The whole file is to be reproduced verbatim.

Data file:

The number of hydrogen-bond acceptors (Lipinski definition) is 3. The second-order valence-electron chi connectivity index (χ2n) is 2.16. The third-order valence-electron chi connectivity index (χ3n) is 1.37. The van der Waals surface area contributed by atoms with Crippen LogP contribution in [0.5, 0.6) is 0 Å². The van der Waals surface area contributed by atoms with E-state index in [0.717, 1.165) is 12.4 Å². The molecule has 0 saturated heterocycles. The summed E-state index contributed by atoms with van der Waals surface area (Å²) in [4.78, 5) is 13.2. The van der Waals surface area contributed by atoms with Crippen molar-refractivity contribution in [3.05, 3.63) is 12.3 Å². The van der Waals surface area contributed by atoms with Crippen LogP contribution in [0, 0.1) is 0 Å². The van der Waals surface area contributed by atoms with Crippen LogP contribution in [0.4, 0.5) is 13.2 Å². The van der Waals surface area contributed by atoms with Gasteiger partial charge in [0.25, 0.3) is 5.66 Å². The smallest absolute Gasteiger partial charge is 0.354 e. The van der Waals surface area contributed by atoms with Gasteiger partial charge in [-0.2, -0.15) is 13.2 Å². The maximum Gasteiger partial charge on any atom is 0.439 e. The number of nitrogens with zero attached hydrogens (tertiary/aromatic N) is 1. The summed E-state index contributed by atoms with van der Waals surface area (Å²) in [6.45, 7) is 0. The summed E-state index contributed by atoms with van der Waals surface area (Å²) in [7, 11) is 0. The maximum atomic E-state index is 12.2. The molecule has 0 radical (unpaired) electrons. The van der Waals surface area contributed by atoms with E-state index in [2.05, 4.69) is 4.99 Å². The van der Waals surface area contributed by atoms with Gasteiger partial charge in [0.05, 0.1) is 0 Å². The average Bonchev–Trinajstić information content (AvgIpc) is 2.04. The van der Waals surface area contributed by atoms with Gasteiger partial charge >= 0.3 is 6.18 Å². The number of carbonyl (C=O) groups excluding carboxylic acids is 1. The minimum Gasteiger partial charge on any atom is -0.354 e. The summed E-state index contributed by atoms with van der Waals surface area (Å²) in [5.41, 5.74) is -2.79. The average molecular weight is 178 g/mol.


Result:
The number of hydrogen-bond acceptors (Lipinski definition) is 3. The second-order valence-electron chi connectivity index (χ2n) is 2.16. The third-order valence-electron chi connectivity index (χ3n) is 1.37. The van der Waals surface area contributed by atoms with Crippen LogP contribution in [0.5, 0.6) is 0 Å². The van der Waals surface area contributed by atoms with E-state index in [0.717, 1.165) is 12.4 Å². The molecule has 0 saturated heterocycles. The summed E-state index contributed by atoms with van der Waals surface area (Å²) in [4.78, 5) is 13.2. The van der Waals surface area contributed by atoms with Crippen molar-refractivity contribution in [3.05, 3.63) is 12.3 Å². The van der Waals surface area contributed by atoms with Crippen LogP contribution in [0, 0.1) is 0 Å². The van der Waals surface area contributed by atoms with Crippen LogP contribution in [0.4, 0.5) is 13.2 Å². The van der Waals surface area contributed by atoms with Gasteiger partial charge in [0.25, 0.3) is 5.66 Å². The smallest absolute Gasteiger partial charge is 0.354 e. The van der Waals surface area contributed by atoms with Gasteiger partial charge in [-0.2, -0.15) is 13.2 Å². The maximum Gasteiger partial charge on any atom is 0.439 e. The number of nitrogens with zero attached hydrogens (tertiary/aromatic N) is 1. The summed E-state index contributed by atoms with van der Waals surface area (Å²) in [6.45, 7) is 0. The summed E-state index contributed by atoms with van der Waals surface area (Å²) in [7, 11) is 0. The maximum atomic E-state index is 12.2. The molecule has 0 radical (unpaired) electrons. The van der Waals surface area contributed by atoms with E-state index in [2.05, 4.69) is 4.99 Å². The van der Waals surface area contributed by atoms with Gasteiger partial charge in [0.05, 0.1) is 0 Å². The average Bonchev–Trinajstić information content (AvgIpc) is 2.04. The van der Waals surface area contributed by atoms with Gasteiger partial charge >= 0.3 is 6.18 Å². The number of carbonyl (C=O) groups excluding carboxylic acids is 1. The minimum Gasteiger partial charge on any atom is -0.354 e. The summed E-state index contributed by atoms with van der Waals surface area (Å²) in [5.41, 5.74) is -2.79. The average molecular weight is 178 g/mol.